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Ask HN: Extra magazines like Quanta and Noema?

Ask HN: Extra magazines like Quanta and Noema?

2023-03-11 18:26:49

If you’re interested in retro stuff, I highly recommend checking out Byte Magazine’s archive at They’ve points courting from 1975 to 1994, and the search performance is fairly good.

Whereas not all of their content material is of top of the range, there are some fascinating gems hidden in there. As an illustration, their February 1992 challenge has a piece on Archie, one of many earliest web search engines like google and yahoo:

> For many individuals, significantly programmers and engineers, the Web means “info- booty”: shareware and freeware supply code, paperwork, graphics, and knowledge units obtainable by file switch downloads and from E-mail servers. Websites like UUNET and The World every have a number of gigabytes’ value of publicly obtainable archives. These are however two of the lots of of websites with archives accessible through these strategies. Even admitting a good quantity of redundancy amongst archives, it nonetheless provides as much as about 100 gigabytes, and new websites and choices are coming on-line each day.

> With so many alternative archives, it may be laborious to determine the place (and at what community tackle) to entry the objects you need. If you do not know what you need past compilers or CP/M purposes, it is much more overwhelming.

> The “archie group” at McGill College (Montreal, Quebec, Canada) has one resolution to the issue: archie (archive with out the v), the Web Archive Server Itemizing Service (for entry, see reference 2). Archie is a central database of details about Web-accessible archive websites, plus server applications that present entry by telnet, nameless file switch protocol (FTP), E-mail, and the Prospero distributed laptop system.… (web page 147)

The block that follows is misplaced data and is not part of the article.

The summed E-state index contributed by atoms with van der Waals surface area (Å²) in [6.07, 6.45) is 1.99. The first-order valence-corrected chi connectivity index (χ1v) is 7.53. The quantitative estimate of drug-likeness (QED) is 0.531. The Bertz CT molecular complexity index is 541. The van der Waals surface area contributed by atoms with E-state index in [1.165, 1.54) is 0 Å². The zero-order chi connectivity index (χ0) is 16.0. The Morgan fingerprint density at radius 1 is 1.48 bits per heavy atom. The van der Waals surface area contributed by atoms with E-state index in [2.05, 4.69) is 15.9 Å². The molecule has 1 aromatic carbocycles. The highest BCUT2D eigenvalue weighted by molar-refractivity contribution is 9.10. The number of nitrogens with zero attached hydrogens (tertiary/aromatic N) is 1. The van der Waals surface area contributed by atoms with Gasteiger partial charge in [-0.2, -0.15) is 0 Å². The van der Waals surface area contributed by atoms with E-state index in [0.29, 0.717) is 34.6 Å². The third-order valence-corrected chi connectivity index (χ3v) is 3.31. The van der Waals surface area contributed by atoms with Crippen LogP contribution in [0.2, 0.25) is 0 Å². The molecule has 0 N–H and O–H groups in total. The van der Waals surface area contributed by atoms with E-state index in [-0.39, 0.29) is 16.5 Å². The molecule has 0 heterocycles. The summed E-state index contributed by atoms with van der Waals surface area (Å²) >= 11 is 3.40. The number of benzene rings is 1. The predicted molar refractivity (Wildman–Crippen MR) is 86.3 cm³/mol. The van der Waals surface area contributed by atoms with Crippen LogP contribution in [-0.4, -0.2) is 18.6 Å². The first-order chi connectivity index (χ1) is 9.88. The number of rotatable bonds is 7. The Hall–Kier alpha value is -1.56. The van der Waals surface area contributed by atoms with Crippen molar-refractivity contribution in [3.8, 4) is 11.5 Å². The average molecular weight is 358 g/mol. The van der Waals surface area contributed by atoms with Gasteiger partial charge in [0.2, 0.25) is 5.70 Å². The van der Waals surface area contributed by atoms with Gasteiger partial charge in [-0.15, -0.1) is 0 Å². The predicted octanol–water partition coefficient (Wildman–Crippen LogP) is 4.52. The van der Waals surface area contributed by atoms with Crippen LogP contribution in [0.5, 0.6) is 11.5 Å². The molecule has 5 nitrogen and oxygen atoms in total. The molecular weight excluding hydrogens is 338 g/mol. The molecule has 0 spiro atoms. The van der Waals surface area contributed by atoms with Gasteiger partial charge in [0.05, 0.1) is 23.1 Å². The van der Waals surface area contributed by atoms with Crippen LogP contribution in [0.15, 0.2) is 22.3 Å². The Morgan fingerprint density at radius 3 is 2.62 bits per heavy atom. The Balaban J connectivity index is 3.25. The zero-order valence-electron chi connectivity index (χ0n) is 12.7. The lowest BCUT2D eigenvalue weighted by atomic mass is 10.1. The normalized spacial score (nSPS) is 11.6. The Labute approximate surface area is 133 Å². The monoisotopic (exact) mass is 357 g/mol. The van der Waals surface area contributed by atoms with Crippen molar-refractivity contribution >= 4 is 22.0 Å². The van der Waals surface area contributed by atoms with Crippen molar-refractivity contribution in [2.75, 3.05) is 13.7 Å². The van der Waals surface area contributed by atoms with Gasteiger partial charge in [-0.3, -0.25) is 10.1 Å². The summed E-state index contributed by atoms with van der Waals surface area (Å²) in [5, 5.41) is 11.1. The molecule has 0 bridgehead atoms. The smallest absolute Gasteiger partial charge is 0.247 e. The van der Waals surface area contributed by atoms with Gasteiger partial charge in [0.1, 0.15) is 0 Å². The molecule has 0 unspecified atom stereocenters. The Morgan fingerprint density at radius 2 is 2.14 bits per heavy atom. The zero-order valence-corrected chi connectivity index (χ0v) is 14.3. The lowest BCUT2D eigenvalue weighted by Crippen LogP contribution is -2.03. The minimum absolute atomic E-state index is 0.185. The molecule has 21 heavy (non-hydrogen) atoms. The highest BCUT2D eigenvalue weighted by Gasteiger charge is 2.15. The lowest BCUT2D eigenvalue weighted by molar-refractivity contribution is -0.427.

Additionally, there may be Communications of the ACM ( A lot of their articles are free to learn.

I used to be a fan of The Economist but after a while I figured out that it’s better at sounding smart than being smart. If they ever write about a field you know we’ll you’ll see what I mean.

I feel that way about Bloomberg Businessweek. There was a time when I was doing a lot of business development work and it seemed I had some insider insight into some story in in every issue. That is, I had been in on a sales call with the people at some company they profiled, or knew some competitors in stealth mode or somebody had told me and my partner more than they should have about what was talked about in some article.

Maybe it depends on your field a bit. I’m in physics, and a few of their articles on particle physics and quantum computing have really impressed. They hit all of the main points and caveats that almost all other news sources usually miss.

The depth of the reporting also depends on the article. For a particular example, I thought The Economist’s article on GPT-3 published in June 2022—before ChatGPT would later be released in November—was particularly good, as the article soberly discussed at length the strengths and weaknesses of large language models, without overhyping the technology (paywall):…

Nevertheless, it is also honest to notice that many articles of their weekly challenge—usually at 600-800 phrases—simply haven’t got the house to go in-depth sufficient into a problem, in distinction to a function in The New Yorker or one other long-form journal like Overseas Affairs.